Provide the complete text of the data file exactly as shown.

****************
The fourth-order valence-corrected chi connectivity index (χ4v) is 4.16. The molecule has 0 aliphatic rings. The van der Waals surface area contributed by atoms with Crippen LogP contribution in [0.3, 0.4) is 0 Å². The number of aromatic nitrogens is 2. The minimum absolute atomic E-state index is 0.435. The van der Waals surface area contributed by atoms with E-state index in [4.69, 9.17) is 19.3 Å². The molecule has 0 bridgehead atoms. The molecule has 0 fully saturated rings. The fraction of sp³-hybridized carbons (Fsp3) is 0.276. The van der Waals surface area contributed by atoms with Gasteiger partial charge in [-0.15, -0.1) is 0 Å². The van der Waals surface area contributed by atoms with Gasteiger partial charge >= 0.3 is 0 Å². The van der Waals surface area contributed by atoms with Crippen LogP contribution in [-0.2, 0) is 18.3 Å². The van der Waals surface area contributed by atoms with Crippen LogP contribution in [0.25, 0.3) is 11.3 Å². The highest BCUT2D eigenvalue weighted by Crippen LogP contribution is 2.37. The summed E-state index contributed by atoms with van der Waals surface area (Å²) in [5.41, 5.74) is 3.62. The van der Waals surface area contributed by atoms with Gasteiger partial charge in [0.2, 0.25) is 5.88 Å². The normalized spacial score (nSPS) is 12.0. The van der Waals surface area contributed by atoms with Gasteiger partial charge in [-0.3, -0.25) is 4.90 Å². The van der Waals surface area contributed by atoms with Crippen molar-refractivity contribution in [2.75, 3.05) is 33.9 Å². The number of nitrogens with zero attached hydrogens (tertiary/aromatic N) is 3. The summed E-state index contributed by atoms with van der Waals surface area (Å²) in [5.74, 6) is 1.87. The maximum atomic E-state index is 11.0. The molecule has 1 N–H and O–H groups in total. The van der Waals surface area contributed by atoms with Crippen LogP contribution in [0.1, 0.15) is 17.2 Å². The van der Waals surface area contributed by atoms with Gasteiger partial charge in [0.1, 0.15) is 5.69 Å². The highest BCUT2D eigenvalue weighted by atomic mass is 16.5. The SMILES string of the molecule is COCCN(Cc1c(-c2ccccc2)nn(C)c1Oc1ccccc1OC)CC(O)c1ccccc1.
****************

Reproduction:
The fourth-order valence-corrected chi connectivity index (χ4v) is 4.16. The molecule has 0 aliphatic rings. The van der Waals surface area contributed by atoms with Crippen LogP contribution in [0.3, 0.4) is 0 Å². The number of aromatic nitrogens is 2. The minimum absolute atomic E-state index is 0.435. The van der Waals surface area contributed by atoms with E-state index in [4.69, 9.17) is 19.3 Å². The molecule has 0 bridgehead atoms. The molecule has 0 fully saturated rings. The fraction of sp³-hybridized carbons (Fsp3) is 0.276. The van der Waals surface area contributed by atoms with Gasteiger partial charge in [-0.15, -0.1) is 0 Å². The van der Waals surface area contributed by atoms with Gasteiger partial charge >= 0.3 is 0 Å². The van der Waals surface area contributed by atoms with Crippen LogP contribution in [-0.2, 0) is 18.3 Å². The van der Waals surface area contributed by atoms with Crippen LogP contribution in [0.25, 0.3) is 11.3 Å². The highest BCUT2D eigenvalue weighted by Crippen LogP contribution is 2.37. The summed E-state index contributed by atoms with van der Waals surface area (Å²) in [5.41, 5.74) is 3.62. The van der Waals surface area contributed by atoms with Gasteiger partial charge in [0.2, 0.25) is 5.88 Å². The normalized spacial score (nSPS) is 12.0. The van der Waals surface area contributed by atoms with Gasteiger partial charge in [-0.3, -0.25) is 4.90 Å². The van der Waals surface area contributed by atoms with Crippen molar-refractivity contribution in [2.75, 3.05) is 33.9 Å². The number of nitrogens with zero attached hydrogens (tertiary/aromatic N) is 3. The summed E-state index contributed by atoms with van der Waals surface area (Å²) in [5.74, 6) is 1.87. The maximum atomic E-state index is 11.0. The molecule has 1 N–H and O–H groups in total. The van der Waals surface area contributed by atoms with Crippen LogP contribution in [0.1, 0.15) is 17.2 Å². The van der Waals surface area contributed by atoms with Gasteiger partial charge in [0.1, 0.15) is 5.69 Å². The highest BCUT2D eigenvalue weighted by atomic mass is 16.5. The SMILES string of the molecule is COCCN(Cc1c(-c2ccccc2)nn(C)c1Oc1ccccc1OC)CC(O)c1ccccc1.